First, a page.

Can Social Networking be Good for your Career?

Courtesy of VistaNews by Sunbelt Software:

We’ve all heard the horror stories about how posting the wrong thing on MySpace or FaceBook can come back to haunt you at work. Stories abound about people who have been fired because of something they said on a social networking sites. From a sheriff’s deputy in Florida to a Wal-Mart cashier in Michigan to a teacher in Pennsylvania, they all have one thing in common: they all lost their jobs because of the words they wrote or the photos they shared on MySpace. You can read more about those individual cases here:

And of course, they represent only a sampling of those who have met the same fate. There are no statistics readily available regarding the number of workers fired for “inappropriate online behavior” but in a 2007 Forrester survey, 58 percent of companies interviewed reported that they had written policies restricting the use of social networks and almost 5 percent said they had fired someone for violation of those policies.

Social networking “no no’s” for employees range from divulging company secrets online to personal behavior that puts the employee (and thus the company) in a less-than-professional light. A teacher in Florida was fired for placing an “inappropriate photograph and comments” in his MySpace profile. A Goldman Sachs trader lost his job because of his FaceBook “addiction” and for posting a warning letter from his employer on his FaceBook site. A store employee in London was fired for writing an obscene remark about his company on his FaceBook site. And a university newspaper columnist was fired when comments he made on the social networking site resulted in students starting a campaign to have him removed from the paper.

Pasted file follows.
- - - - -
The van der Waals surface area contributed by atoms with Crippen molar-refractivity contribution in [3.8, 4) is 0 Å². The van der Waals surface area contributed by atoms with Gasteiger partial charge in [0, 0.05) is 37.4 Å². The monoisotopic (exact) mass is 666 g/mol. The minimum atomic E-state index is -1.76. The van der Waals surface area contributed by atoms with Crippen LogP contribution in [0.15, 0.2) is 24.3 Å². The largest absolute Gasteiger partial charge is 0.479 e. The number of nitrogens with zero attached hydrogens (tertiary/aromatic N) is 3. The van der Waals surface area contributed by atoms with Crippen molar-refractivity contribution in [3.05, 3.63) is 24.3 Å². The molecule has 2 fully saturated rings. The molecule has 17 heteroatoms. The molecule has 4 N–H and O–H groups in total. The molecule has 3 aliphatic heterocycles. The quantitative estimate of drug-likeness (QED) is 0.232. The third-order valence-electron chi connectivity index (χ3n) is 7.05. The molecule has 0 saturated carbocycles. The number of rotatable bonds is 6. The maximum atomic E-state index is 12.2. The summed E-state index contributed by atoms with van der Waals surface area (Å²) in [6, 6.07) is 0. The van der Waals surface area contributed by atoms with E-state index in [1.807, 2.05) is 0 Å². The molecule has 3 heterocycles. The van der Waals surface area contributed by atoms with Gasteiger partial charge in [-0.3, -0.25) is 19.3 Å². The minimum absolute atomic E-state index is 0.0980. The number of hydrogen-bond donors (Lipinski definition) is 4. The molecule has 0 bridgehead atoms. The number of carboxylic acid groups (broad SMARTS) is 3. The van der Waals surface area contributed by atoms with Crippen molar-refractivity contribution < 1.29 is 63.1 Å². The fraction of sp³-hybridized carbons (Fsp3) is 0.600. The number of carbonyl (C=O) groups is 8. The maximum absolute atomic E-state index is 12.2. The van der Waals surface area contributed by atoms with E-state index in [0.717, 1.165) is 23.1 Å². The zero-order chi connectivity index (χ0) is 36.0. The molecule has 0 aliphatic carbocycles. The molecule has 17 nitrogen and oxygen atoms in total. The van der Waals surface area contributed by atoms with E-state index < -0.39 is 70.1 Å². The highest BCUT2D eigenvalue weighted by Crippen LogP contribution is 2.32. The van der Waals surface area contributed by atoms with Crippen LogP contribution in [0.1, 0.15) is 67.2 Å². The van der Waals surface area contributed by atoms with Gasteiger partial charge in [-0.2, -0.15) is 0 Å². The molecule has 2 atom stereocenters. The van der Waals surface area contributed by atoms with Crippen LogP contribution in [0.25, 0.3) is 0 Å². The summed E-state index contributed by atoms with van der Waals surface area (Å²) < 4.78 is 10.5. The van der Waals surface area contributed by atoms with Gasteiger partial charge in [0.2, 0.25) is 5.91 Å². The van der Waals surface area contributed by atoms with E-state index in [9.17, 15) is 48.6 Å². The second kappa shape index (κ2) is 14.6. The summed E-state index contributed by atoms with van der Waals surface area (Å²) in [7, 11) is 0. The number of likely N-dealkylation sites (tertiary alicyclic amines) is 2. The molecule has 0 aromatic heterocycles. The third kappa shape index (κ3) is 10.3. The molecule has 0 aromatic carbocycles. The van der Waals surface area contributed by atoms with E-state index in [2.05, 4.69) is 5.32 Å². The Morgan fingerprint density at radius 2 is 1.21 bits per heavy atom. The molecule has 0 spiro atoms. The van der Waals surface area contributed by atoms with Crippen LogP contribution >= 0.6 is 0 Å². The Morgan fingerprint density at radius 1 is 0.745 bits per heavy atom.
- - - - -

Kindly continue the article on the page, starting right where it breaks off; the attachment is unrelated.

Just do a web search on “fired FaceBook” or “fired MySpace” and you’ll find story after story along these lines. And for the most part, these cases only make the news when someone gets fired. Who knows how many others out there have been demoted, suspended, received pay cuts or have otherwise been disciplined by their employers without losing their jobs?